“As we celebrate five years of God’s goodness in Baltimore, we reflect on the many experiences we have had and the stories of life change that have taken place,” says Matt Stevens, director of the Baltimore chapter.

Launched in 2010, SC Baltimore works in the areas of human trafficking, homelessness, foster care, at risk teens and violence, addiction, HIV/AIDS, and crisis preparedness. But Somebody Cares has been involved with the city even longer. In 2007, Doug Stringer began meeting with pastors, ministry leaders, and city officials in Baltimore who had a desire to see the spiritual transformation of their region. And prior to that, Matt had served on many of our disaster relief assessment teams through his Chain Reaction ministry.

Somebody Cares Baltimore creates opportunities for outreach by connecting and mobilizing people and organizations to serve their communities together. Knowing a three-fold cord is not easily broken, the SCB strategy has been to bring together churches, local businesses, and the police department to bring lasting change. As part of “The Transformation Team,” their efforts have helped the notorious East Baltimore experience their lowest violent crime rate in 40 years. SCB also coordinates catalytic events and projects each year that serve tens of thousands of people.

ServeFest is a day when churches partner together to invest in their own neighborhoods by completing service projects such as painting, pulling weeds, and planting. Having mobilized more than 4,500 volunteers each year, the greatest impact comes from churches connecting with their neighborhoods and expressing new levels of compassion.

Going to the most violent and impoverished areas, Days Of Hope has mobilized thousands to serve more than 16,000 residents in 14 different Baltimore city neighborhoods. Kids play games and jump on moon-bounces while their parents receive free groceries and visit with service providers, from doctors to bankers. They can get their blood pressure checked, learn how to avoid foreclosure, and receive information on programs that can help set them up for success. At the prayer tent, which is manned by local churches, people receive prayer and learn about Jesus.

“The events of the day draw people in, but we desire to see ongoing life change for them as they learn more about Jesus and discover
tools to help them,” says Kristen Hoover from the SCB office.

SCB also serves 300 members of the homeless community each Christmas at the Code Blue holiday celebration, named after the program
that is activated in Baltimore whenever temperatures fall below 15 degrees Fahrenheit—any shelter that has available space opens their empty beds to anyone who is homeless. Somebody Cares will visit one of those shelters before Christmas to serve brunch and perform a Christmas program, where they sing carols and share the Gospel. They also give out Bags of Hope, filled with donated toiletries, socks, and washcloths.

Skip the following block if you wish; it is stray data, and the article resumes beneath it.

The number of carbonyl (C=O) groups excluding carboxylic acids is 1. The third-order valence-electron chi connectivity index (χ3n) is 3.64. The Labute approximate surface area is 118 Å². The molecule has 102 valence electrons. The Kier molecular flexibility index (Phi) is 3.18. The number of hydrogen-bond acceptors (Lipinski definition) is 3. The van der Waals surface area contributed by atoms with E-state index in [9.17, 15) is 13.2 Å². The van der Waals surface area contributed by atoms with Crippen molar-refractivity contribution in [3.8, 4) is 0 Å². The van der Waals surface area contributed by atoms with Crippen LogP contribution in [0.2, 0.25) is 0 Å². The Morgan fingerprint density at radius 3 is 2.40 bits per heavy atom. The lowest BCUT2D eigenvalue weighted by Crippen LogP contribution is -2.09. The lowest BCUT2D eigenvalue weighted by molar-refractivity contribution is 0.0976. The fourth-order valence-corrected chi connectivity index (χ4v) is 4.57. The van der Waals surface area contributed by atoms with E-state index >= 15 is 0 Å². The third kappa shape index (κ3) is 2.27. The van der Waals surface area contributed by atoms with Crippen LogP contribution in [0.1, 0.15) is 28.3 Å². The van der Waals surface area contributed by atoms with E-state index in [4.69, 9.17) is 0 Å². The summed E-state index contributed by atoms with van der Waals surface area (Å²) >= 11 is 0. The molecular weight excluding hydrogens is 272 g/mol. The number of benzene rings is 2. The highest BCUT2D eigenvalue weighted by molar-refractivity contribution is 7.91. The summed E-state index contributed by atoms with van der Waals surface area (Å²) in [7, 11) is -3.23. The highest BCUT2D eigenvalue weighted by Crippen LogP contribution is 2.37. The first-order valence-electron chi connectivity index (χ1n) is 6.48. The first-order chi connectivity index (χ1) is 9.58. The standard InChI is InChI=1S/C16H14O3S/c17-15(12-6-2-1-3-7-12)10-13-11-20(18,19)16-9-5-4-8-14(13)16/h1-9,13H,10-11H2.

Two core elements driving every outreach opportunity are prayer and presence. Long before and after any event or project in a community, team members prayer walk the neighborhoods and connect with the residents there. And each Day Of Hope event includes a prayer tent with an average of 237 commitments or recommitments to Christ per event. In July of last year, SCB partnered with LifeSource to plant a church the day after Day Of Hope in Sandtown, targeting those who prayed in the tent. That church is still going every Sunday and continues to grow. Lives have been rescued, bodies have been healed, relationships have been restored, and addictions have been overcome. Another church will be planted this year.

In 2014, SCB also hosted the first “I Can Do It” arts camps, with free dance, music, and art lessons for kids in Eastern Baltimore.

 “Our team believes wholeheartedly in the need for ‘presence ministry.’ We have the presence of Jesus in us so that we can bring Christ to the community with our presence there,” Matt says.

Building on this foundation, SC Baltimore’s pastors have learned that what they can do together far outweighs what they can do alone. This was especially true during the recent riots that followed the death of Freddie Gray while he was in police custody. While tempers flared and emotions raged on the streets of their beloved city, pastors linked arms and marched the streets, in direct contrast to the violence. SCB and area churches helped coordinate volunteers to be on hand early the next morning to serve in the clean-up from the evening’s damages, and just to love on people. One morning, Bishop Angel Nunez helped host a meeting where over 100 pastors and bishops from all denominations and ethnic backgrounds came to pray and intercede.

“I’ve been to Baltimore on many occasions, even before our Somebody Cares chapter was started five years ago,” Doug said. “A strong foundation of unity and a network of relationships has already helped them break down many barriers and see much fruit from their labors.”

He continued: “It’s God’s heart to work through the Church to bring His manifest presence. A strong, healthy church in Baltimore can be an instrument of hope, healing, and lasting transformation.”

Matt agrees. “If this is what the Lord desires for us to do, we are certain that He will provide whatever it takes to turn our region around.”